Traversel is positioning its systems to integrate with this new world. We’ve expressly chosen to solve from the perspective of the customer and their end to end journey, that is, from ideation, booking, visa and airport experience through to the destination itself, helping the customer obtain mobile data in a foreign land and more. How can we operate in ways that help safeguard each individual overseas while they navigate unfamiliar jurisdictions? How can we exercise duty of care? These are the fundamental questions that Traversel is trying to answer. We do not believe we can solve it alone and are developing deep relationships with like-minded companies to collaboratively develop the travel ecosystem of the future, our “brave new world”.



We spend a lot of time explaining the concept of Blockchain to potential clients, partners, friends or complete strangers (anyone that will listen really). As such, we’ve put together a Blockchain Primer presentation, with a focus on the travel industry. Do let us know if you find it helpful and don’t hesitate to reach out should you have questions.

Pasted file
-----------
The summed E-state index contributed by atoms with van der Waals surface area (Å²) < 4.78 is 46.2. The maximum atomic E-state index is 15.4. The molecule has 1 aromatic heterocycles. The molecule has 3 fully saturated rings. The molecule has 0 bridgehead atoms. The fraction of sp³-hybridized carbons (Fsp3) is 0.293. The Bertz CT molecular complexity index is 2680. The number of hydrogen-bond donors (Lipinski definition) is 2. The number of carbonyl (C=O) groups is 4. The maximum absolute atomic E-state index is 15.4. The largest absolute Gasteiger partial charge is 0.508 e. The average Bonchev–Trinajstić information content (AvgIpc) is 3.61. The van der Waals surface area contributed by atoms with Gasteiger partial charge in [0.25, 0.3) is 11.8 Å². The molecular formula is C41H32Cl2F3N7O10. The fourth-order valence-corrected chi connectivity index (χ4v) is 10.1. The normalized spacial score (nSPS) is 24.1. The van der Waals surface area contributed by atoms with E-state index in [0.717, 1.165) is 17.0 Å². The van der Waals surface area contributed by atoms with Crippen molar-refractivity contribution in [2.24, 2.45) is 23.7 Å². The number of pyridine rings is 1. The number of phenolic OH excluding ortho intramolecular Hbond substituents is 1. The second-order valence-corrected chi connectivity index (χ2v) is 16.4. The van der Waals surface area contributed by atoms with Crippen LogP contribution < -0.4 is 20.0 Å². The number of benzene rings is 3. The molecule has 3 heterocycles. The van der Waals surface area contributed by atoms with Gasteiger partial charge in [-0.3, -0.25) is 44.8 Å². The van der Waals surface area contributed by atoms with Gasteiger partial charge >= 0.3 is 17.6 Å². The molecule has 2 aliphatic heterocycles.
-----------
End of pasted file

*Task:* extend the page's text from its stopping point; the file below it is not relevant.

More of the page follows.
Just like any new technology, especially one as transformative as blockchain, the hype and expectations start to run up against the limits of its capability and developmental roadmap. In the case of blockchain, throw in the birthing of digital Tamagotchi known as “crypto kitties” last November, and suddenly we see the boundaries of those capabilities tested, even before the vast majority of applications go live.

Ethereum’s “Ether” is the second largest in market cap at the time of writing at USD 84 billion. It is also the protocol most widely referred to when mentioning smart contracts or programs capable of executing code on a blockchain. One of the biggest successes in crypto and blockchain concerning its ability to proxy for trust and generate an infinite ledger of transactions has also become its most prominent frustration. Blockchain and cryptocurrencies are, however, based on ideals that transcend the technology. They broadly cover libertarianism and anti-elitism, and in doing so, the ambition to compete with or replace the likes of Visa isn’t the core priority for those developing the protocols. Developers are content to get it right and protect the systems they are working on, with releases, changes and new directions often taking years and through consensus-based processes involving lengthy testing periods rather than shipping quickly. Something entirely dissimilar to the world of corporate technology and it’s broad adoption of agile principles.